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Shatel: Kick NCAA out of football? Super league could work here where European model failed

Shatel: Kick NCAA out of football? Super league could work here where European model failed

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Marvin Scott III

More schools have become disillusioned with the NCAA, which has lacked focus and never looked weaker. Tom Shatel takes a look at how a super college football conference could help schools break away. Above, Nebraska's Marvin Scott III runs a drill during a spring open practice.

college-sports, machian Nebraska

It seems realignment is an American sport.

The Super League of 15 elite European soccer clubs has fallen apart. Before it even started. Was Rob Manfred in charge?

Protests ranging from the British prime minister and Prince William to the working man at the corner pub doused the plans of separating the most rich and powerful teams from everyone else.

On this side of the pond, we call that the SEC and Big Ten.

Actually, the super league idea got several national college writers thinking here in spring’s silly season about what a super league in college football would look like.

They all came up with 15 names, selecting them according to revenue potential, brand name and what-have-you-won-for-me-lately.

Nebraska made a couple of those lists but was left off of several others. The past two decades apparently count.

No worries. Nebraska ranked as the 10th-richest athletic department in 2019. When the Huskers learn how to win again, they’ll make the fantasy mock super league cut.

Anyway, 15 is the wrong number. Imagine the elite 15 just playing each other. That’s a lot of high-paid coaches going 8-4 or 7-5. Nick Saban would never approve.

At least they’d all make the 15-team playoff.

There’s a better idea, and number, for a super college football conference.

And I believe it has a chance to happen in the next round of realignment.

That number is 64. The sum total of four 16-team conferences.

First, the beauty of this number is that, unlike 15, it is less exclusionary and less apt to upset the balance and the fans, rich and poor, of the sport.

There are 64 schools in the five Power Five conferences, which play a different game with different size chips on the table than everyone else in Division I football. Add Notre Dame, because the Irish will want access to the playoff, and that’s 65.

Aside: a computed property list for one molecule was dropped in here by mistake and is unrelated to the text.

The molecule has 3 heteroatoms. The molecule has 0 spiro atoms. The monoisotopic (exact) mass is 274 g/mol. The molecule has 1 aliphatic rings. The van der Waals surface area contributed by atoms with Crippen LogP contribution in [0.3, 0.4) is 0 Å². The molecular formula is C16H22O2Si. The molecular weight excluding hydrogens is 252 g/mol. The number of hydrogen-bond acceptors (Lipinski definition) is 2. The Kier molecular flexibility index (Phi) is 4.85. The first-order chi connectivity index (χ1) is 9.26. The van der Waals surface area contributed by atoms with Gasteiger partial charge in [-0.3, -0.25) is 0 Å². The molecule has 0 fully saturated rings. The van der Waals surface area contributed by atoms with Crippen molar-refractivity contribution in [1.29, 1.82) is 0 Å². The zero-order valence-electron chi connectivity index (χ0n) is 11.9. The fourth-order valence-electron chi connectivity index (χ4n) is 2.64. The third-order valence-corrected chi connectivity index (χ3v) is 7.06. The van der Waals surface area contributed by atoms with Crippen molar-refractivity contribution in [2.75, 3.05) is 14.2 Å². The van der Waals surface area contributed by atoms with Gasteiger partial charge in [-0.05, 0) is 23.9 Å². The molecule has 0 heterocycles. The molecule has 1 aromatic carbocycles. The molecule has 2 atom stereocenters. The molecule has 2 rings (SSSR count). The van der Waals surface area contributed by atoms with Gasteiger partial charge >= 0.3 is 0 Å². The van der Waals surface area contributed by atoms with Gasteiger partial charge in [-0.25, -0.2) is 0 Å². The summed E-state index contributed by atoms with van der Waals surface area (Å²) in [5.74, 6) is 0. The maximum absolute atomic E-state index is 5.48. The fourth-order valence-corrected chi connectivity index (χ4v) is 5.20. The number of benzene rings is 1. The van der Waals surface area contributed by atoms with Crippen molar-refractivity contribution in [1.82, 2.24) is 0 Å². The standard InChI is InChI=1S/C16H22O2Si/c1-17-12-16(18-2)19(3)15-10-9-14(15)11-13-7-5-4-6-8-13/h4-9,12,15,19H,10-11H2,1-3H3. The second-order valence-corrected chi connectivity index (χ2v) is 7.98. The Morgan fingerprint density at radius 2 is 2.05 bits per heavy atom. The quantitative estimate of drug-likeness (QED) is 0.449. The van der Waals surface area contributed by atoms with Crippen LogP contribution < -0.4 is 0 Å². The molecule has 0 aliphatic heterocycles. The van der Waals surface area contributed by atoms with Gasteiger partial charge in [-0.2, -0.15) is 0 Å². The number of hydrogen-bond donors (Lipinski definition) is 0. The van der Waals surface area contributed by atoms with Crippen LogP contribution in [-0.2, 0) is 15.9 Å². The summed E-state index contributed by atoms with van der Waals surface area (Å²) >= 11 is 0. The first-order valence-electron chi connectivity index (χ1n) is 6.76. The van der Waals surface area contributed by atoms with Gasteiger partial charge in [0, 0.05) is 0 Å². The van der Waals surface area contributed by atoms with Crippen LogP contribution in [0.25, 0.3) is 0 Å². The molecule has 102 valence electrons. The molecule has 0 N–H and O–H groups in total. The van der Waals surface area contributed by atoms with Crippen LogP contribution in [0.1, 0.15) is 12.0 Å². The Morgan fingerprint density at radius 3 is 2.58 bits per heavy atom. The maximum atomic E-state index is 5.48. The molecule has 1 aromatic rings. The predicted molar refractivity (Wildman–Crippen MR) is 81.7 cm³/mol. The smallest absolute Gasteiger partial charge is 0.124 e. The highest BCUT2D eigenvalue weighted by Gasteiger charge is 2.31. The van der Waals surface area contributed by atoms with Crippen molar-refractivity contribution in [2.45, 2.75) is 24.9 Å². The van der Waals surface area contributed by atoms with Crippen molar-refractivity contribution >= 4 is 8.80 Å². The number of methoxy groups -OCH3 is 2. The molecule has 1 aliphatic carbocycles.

Somebody will have to go. We’ll deal with that in a minute.

The appeal of this is to group all of the “like” schools in one big pool.

They would have their own rules. Their own TV contract. Their own championship.

This is hardly original. This is the College Football Association, taken out of a time capsule.

The CFA was formed in 1977. Back then, the NCAA had a stranglehold on college football, including TV. There were one or two games televised each Saturday. Schools were limited to how many appearances they could make each season.

Greed, of course, took over.

The CFA, founded by former Big Eight Commissioner Chuck Neinas, was formed to help the top 63 Division I schools fight the NCAA for TV rights and revenue.

The organization had an annual convention in Dallas, and football coaches and athletic directors would attend and discuss how to do things better than the NCAA.

In 1984, two CFA schools — Oklahoma and Georgia — took the NCAA to the Supreme Court over control of TV, and won.

The floodgates of TV revenue and games opened. The CFA had its own TV contract with ABC, until Notre Dame broke away and went to NBC. And the SEC and Big East went to CBS.

That was the beginning of the end of the CFA. But the atmosphere is right again for a return to something similar.

The Power Five already run the playoff. More and more schools have become disillusioned with the NCAA, which has lacked focus and never looked weaker.

Issues like the transfer portal and name, image and likeness set the stage for the most powerful football schools to control their fate.

For instance, many of the bigger football schools may want to offer athletes a stipend or other benefits with NIL that smaller schools couldn’t afford. The little guy would fight that.

When the next TV contracts get renegotiated in a few years, the time might be right to split college football into the ultimate Haves and Have Nots.

The Super 64. But how would it work?

Divide the 64 into four conferences or divisions. Most would be based on geography.

I envision four commissioners or directors choosing their 16 teams, like captains on a playground. Would Texas go with Alabama and Clemson? Would some schools, like Vanderbilt, get left out? Would a Boise State or San Diego State be in?

A quick disclaimer: This Super 64 is football only.

Basketball and the other sports could break into any conference alignment they chose. The smart move would be to base it on geography and bus rides, so Nebraska baseball isn’t flying to Penn State.

For those sports, you could have leagues like the Big Eight and Southwest Conference again.

Also, the NCAA would have control over those sports and run those championships.

But the NCAA would not be part of big-time football. It barely is a part of it now.

The Super 64 would have to create an organization, rules, an enforcement arm (good luck), etc.

Splitting the revenue pie wouldn’t be easy for SEC or Big Ten schools. But the expanded playoff will help.

Having control of their football fate away from the NCAA — what the football schools have wanted for years — will seal the deal.

Crazy? Not at all.

In college football, the rich usually get what they want.


Omaha World-Herald: Local Sports

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